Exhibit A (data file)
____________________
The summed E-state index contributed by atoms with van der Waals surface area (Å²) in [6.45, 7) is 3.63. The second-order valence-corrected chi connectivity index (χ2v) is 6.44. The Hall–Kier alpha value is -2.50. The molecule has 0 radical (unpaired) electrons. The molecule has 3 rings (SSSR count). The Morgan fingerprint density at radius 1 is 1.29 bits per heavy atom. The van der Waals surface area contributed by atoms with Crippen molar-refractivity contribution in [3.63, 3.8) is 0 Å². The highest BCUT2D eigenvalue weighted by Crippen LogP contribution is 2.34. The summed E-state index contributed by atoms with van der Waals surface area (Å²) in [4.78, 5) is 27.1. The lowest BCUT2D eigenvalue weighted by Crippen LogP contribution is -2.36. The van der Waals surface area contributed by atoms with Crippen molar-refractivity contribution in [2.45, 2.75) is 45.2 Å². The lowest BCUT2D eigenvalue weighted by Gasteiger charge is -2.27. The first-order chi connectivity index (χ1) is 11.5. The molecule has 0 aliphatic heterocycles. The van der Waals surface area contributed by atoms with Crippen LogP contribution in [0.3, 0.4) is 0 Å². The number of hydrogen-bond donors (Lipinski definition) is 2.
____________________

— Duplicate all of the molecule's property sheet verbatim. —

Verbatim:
The summed E-state index contributed by atoms with van der Waals surface area (Å²) in [6.45, 7) is 3.63. The second-order valence-corrected chi connectivity index (χ2v) is 6.44. The Hall–Kier alpha value is -2.50. The molecule has 0 radical (unpaired) electrons. The molecule has 3 rings (SSSR count). The Morgan fingerprint density at radius 1 is 1.29 bits per heavy atom. The van der Waals surface area contributed by atoms with Crippen molar-refractivity contribution in [3.63, 3.8) is 0 Å². The highest BCUT2D eigenvalue weighted by Crippen LogP contribution is 2.34. The summed E-state index contributed by atoms with van der Waals surface area (Å²) in [4.78, 5) is 27.1. The lowest BCUT2D eigenvalue weighted by Crippen LogP contribution is -2.36. The van der Waals surface area contributed by atoms with Crippen molar-refractivity contribution in [2.45, 2.75) is 45.2 Å². The lowest BCUT2D eigenvalue weighted by Gasteiger charge is -2.27. The first-order chi connectivity index (χ1) is 11.5. The molecule has 0 aliphatic heterocycles. The van der Waals surface area contributed by atoms with Crippen LogP contribution in [0.3, 0.4) is 0 Å². The number of hydrogen-bond donors (Lipinski definition) is 2.